from The Century Dictionary.

  • A name formerly given to the Polyzoa, from their resemblance to mosses. Ehrenberg, 1831. See Polyzoa.

from the GNU version of the Collaborative International Dictionary of English.

  • noun plural (Zoöl.) A class of Molluscoidea, including minute animals which by budding form compound colonies; -- called also Polyzoa.

from Wiktionary, Creative Commons Attribution/Share-Alike License.

  • noun Plural form of bryozoon.
  • noun Plural form of bryozoum.

from WordNet 3.0 Copyright 2006 by Princeton University. All rights reserved.

  • noun marine or freshwater animals that form colonies of zooids


Sorry, no etymologies found.


  • “Pills,” Adam said in utter disgust, like I would say bryozoa or gelatin salad.

    The Boys Next Door

  • The fatigue from nearly drowning, touching bryozoa, being sobbed over by a couple of he-men, etc.

    The Boys Next Door

  • He might chase me around the lake with the bryozoa, but at least it would be diluted.

    The Boys Next Door

  • Ugh, ugh, ugh, and the pendant moved as the bryozoa bobbed in the current.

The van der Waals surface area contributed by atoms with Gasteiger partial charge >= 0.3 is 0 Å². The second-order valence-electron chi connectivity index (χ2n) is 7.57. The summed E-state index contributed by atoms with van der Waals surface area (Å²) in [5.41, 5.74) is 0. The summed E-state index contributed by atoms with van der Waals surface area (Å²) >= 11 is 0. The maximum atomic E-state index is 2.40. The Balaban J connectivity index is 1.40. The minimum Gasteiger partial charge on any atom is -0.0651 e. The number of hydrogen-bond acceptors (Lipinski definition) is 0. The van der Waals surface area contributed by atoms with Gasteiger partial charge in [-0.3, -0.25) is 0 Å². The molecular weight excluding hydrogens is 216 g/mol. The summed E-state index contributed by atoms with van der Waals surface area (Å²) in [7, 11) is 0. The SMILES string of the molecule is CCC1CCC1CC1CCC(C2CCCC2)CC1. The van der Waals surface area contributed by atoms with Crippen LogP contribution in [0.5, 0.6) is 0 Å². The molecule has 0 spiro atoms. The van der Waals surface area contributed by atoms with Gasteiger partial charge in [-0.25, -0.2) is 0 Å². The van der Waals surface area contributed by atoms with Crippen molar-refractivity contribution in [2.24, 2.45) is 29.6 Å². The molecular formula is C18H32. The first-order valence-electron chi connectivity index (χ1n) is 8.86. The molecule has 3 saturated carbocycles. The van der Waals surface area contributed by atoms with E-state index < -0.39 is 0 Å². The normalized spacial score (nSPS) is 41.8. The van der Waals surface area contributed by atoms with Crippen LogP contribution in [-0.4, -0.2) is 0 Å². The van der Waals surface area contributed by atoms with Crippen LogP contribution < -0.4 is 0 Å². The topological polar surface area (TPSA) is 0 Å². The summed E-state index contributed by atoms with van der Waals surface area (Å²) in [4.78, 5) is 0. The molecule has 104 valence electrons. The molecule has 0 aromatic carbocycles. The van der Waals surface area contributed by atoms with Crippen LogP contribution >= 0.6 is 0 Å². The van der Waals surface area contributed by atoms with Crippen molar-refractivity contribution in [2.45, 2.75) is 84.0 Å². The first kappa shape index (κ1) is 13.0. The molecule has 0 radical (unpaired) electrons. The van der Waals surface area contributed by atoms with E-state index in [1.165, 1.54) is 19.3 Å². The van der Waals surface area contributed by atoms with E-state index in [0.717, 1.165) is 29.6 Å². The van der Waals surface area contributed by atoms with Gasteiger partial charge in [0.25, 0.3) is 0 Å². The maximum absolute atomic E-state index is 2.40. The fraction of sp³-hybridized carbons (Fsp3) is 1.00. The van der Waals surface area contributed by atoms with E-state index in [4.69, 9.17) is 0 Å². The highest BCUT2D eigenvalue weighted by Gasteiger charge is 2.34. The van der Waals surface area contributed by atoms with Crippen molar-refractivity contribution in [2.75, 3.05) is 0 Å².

The Boys Next Door

  • I knew from experience that before you went swimming off a dock for the first time each summer, you needed to check the sides and the ladder carefully for bryozoa, colonies of slimy green critters that grew on hard surfaces underwater think coral, but gelatinous—shudder.

    The Boys Next Door

  • Saving me from Sean with bryozoa … that was a more iffy proposition.

    The Boys Next Door

  • And Sean wiped the bryozoa residue from his hand across my stomach.

    The Boys Next Door

  • It was so unbelievably fantastic that he was flirting with me, but bryozoa was involved.

    The Boys Next Door

  • Sean hefted himself over the side with one arm, holding the bryozoa high in the other hand.

    The Boys Next Door

  • A handful of bryozoa rushed up at me from the lake.

    The Boys Next Door


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  • A similar discovery was also made about the same time by Ehrenberg, independent of that of Edwards, and was taken by him as the basis of his classification of the Polypes, dividing these animals into two principle group, Anthozoa and Bryozoa, according as the alimentary canal has one or two external openings . . .

    --Arthur Farre, 1837, Philosophical Transactions of the Royal Society of London, p. 389

    Antedating from OED2 citation from 1847 from Bryozoa, and 1851 for Anthozoa.

    February 27, 2009